Whilst IATA, FIATA and the airline industry in general still continue to debate whether lithium-ion cells should or should not be carried on aircraft, others are looking at better ways to protect aircraft luggage holds in the event of uncontained explosions or fires. So do scientists at the University of Sheffield, UK, who introduced a remarkable innovation for improving on-board security.
The Sheffield experts claim to have successfully developed a bomb proof lining for luggage ULD’s which can contain the force of an explosion if a device hidden in passenger luggage were to
FLY-BAG is the adopted name
The Sheffield University team led by Andy Tyas, of the Department of Civil and Structural Engineering, carried out tests in the belly holds of disused aircraft to determine the effects of explosions by lining containers with the “FLY-BAG” which is made up of multiple layers of fabrics and composites. Once the containers were enveloped in the FLY-BAG, explosives which were placed in the containers were detonated.
The effects were gratifying for Mr Tyas and his team. They state that the tests have shown that aircraft luggage holds may be able to contain the force of an explosion should a device concealed in passenger luggage detonate during the flight.
Still a long way to go!
FLY-BAG is not yet a finished product which can or could be introduced into the market in the coming months.
There is still a lot of work to be done in proving that the system will work properly at high altitudes and the question of weight and bulk of containers covered in FLY-BAG still remains.
Andy Tyas was quoted as saying that “the key to the concept is that the lining is flexible and this adds to its resilience when containing the explosive force and any fragments produced.” He added that “FLY-BAG acts as a membrane rather than as a rigid walled container which might shatter on impact.”
In the meantime, there is a European consortium, which is now working on the FLY-BAG project, which includes partners from Greece, Spain, Italy, Germany, Sweden and the Netherlands.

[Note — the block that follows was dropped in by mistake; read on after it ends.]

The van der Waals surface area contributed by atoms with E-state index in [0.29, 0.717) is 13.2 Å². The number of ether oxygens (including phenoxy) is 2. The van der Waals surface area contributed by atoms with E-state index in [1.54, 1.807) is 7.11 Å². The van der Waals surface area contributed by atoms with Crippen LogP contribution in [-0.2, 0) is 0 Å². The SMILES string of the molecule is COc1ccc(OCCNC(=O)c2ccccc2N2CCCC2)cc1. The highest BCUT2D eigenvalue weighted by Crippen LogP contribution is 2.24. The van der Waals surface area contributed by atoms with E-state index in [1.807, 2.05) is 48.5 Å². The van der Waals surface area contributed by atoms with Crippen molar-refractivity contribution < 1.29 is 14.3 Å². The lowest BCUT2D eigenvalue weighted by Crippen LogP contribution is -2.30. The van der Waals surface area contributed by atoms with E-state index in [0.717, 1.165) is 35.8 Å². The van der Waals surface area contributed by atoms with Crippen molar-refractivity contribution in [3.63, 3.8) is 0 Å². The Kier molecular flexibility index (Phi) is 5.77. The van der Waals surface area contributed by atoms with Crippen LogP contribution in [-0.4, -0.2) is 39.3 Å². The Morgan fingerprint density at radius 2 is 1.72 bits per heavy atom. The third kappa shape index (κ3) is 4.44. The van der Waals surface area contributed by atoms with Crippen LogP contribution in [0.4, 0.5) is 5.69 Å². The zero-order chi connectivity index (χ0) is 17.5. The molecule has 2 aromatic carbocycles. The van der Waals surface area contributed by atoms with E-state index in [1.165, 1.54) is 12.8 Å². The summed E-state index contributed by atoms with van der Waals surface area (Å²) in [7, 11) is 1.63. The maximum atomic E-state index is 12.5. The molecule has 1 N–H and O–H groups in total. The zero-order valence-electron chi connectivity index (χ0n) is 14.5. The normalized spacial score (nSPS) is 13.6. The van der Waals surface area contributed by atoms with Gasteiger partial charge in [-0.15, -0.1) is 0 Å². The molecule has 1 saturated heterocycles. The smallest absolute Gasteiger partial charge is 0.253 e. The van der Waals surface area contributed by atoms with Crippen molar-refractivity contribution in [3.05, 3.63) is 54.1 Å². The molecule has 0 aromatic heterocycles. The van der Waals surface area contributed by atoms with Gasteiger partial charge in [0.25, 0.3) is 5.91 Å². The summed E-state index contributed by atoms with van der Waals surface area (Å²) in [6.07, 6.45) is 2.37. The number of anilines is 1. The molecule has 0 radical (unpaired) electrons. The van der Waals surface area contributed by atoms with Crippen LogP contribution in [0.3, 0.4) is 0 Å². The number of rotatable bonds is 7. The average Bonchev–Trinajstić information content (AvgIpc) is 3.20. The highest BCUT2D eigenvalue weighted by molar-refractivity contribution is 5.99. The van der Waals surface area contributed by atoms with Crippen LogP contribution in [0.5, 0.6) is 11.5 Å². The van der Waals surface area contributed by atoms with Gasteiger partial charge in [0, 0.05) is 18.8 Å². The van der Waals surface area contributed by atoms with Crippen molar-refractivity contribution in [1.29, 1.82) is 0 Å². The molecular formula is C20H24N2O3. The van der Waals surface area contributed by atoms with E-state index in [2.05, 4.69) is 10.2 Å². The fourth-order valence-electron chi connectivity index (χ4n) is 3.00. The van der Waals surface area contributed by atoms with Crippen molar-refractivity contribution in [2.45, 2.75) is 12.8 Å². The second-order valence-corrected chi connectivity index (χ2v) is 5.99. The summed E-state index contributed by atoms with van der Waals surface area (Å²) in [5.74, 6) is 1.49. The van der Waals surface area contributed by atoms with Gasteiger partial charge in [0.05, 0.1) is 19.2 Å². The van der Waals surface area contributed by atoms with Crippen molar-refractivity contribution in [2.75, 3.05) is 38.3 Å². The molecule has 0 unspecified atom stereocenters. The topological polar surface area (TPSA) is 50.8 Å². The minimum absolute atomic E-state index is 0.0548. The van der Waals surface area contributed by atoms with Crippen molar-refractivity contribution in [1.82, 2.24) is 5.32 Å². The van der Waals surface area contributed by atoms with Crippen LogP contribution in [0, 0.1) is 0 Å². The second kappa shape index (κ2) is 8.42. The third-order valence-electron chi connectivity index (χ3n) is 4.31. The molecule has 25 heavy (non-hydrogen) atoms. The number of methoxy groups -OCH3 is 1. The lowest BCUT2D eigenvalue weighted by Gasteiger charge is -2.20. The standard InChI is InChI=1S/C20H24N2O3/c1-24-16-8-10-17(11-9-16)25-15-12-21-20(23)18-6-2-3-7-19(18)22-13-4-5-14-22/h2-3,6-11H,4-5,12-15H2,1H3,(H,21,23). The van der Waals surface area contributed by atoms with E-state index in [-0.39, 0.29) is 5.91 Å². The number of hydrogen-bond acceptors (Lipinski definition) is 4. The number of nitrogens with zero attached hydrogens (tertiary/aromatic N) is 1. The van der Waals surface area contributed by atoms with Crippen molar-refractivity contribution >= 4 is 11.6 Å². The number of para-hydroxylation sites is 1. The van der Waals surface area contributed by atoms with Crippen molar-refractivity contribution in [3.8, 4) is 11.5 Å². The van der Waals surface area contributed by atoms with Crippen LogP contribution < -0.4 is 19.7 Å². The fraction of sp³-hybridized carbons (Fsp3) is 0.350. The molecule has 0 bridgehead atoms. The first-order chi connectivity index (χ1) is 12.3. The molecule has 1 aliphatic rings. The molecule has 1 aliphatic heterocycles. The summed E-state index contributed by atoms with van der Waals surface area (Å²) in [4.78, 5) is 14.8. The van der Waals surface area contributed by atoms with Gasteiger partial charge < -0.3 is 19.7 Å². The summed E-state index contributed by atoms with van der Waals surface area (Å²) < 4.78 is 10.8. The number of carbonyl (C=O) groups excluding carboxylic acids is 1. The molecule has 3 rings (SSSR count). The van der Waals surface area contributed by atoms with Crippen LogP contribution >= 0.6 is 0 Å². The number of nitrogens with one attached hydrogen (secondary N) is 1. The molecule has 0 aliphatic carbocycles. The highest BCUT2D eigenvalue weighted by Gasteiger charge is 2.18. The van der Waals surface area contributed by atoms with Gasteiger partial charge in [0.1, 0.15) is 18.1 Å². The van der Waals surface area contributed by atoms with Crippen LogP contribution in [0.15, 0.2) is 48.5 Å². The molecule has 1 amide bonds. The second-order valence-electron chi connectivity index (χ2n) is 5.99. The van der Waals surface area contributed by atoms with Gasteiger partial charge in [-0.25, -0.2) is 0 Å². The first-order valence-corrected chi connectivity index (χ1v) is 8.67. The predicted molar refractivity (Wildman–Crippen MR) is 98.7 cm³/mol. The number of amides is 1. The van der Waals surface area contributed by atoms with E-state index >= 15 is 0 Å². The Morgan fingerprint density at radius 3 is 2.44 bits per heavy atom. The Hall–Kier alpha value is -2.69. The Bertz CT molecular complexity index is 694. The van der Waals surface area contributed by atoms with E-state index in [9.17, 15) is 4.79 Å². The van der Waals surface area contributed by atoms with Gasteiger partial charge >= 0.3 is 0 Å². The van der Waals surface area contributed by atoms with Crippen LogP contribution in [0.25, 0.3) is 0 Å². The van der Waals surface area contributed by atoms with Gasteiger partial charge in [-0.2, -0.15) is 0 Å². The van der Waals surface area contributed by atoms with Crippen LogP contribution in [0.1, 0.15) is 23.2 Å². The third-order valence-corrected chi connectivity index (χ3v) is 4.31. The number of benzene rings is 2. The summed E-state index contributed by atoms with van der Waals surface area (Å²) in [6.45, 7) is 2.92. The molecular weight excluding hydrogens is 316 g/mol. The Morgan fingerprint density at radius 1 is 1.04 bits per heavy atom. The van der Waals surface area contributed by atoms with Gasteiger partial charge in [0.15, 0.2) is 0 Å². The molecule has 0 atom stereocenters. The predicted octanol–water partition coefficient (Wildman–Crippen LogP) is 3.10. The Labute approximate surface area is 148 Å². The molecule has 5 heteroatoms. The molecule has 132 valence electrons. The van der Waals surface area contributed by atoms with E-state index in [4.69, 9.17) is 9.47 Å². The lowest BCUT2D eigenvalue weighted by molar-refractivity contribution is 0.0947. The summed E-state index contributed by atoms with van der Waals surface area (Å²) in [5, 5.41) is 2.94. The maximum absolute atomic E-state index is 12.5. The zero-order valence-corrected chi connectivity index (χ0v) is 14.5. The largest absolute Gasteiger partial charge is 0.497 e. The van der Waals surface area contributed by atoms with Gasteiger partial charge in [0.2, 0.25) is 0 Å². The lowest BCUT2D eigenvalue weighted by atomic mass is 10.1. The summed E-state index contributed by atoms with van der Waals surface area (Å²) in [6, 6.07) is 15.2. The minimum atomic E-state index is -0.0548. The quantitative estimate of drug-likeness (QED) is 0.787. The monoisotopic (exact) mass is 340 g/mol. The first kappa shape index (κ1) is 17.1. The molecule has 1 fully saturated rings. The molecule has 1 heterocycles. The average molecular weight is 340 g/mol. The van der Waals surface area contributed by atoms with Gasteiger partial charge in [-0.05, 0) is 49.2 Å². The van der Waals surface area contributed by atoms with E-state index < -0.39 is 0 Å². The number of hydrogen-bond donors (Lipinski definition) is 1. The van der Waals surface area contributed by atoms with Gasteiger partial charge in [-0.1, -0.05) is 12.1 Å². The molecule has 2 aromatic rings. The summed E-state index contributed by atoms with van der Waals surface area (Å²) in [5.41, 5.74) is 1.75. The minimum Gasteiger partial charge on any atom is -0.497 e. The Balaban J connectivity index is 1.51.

If it were proved effective, then why not take it a step further also for cargo containers and pallets?
One of the deciding questions will be whether carriers are willing to invest in such a preventive measure due to cost involved and possible payload and volume restrictions in their aircraft.
So called hardened luggage containers (HULD) which are also designed to contain explosions have been on the market for some time. These are much heavier than normal baggage containers and the cost per unit is quite high.
At first glance one might deduce that the FLY-BAG is too cumbersome and will never sell.
Well, who knows, as it is still in a testing mode and can surely be refined as far as volume and even weight is concerned.
It is high time that a compulsory ruling be issued that carriers must in the near future only have baggage containers on board which will contain explosions in passenger’s baggage.
Maybe this is a first deciding step!
Hoverboards now join Lithium-ion on the no go lists
The latest craze which came out in time for the Christmas season was called “Hoverboard.”
The Hoverboard which is a skateboard with a motor has been banned for carriage by air by airlines which include British Airways, Delta, United and American.
But are all others following suit?
The reason being that they contain lithium-ion batteries and it is said that there were incidents where these have caught fire when the hoverboard has been in motion.
IATA, after consultation with ICAO, has issued a notice to airlines, which highlights the danger of transporting hoverboards either as cargo or in passenger’s luggage.
No across the board ruling - Passing the Buck
When are we ever going to have a common ruling on the packaging and transport of lithium batteries?
It is ironic to see that IATA’s senior vice president for safety recently stated that “each airline has to make a risk based analysis to decide if these items are to be transported or not.”
Passing the buck down the line again?
ICAO has already rejected a firm proposal from the pilots union (ALPA) that said rechargeable lithium batteries should be banned as freight in the holds of passenger aircraft.
At least until the industry comes up with firm and proven ways and means of packaging and transporting them.
We are now into 2016 and running the danger that this very important issue will be bandied around again throughout the year.
The regulatory bodies and some carriers are just not listening to the risk-warnings and recommendation uttered by experts.
Air Cargo World reported in December 2015 that Britain’s National Trading Standards Organization say that of 17,000 hoverboards tested at UK entry ports, 88 percent were found to be unsafe, with a risk of overheating, catching fire and even exploding.
Is this not warning enough?
God forbid that another serious incident puts this back on so called industry experts agenda again.
John Mc Donagh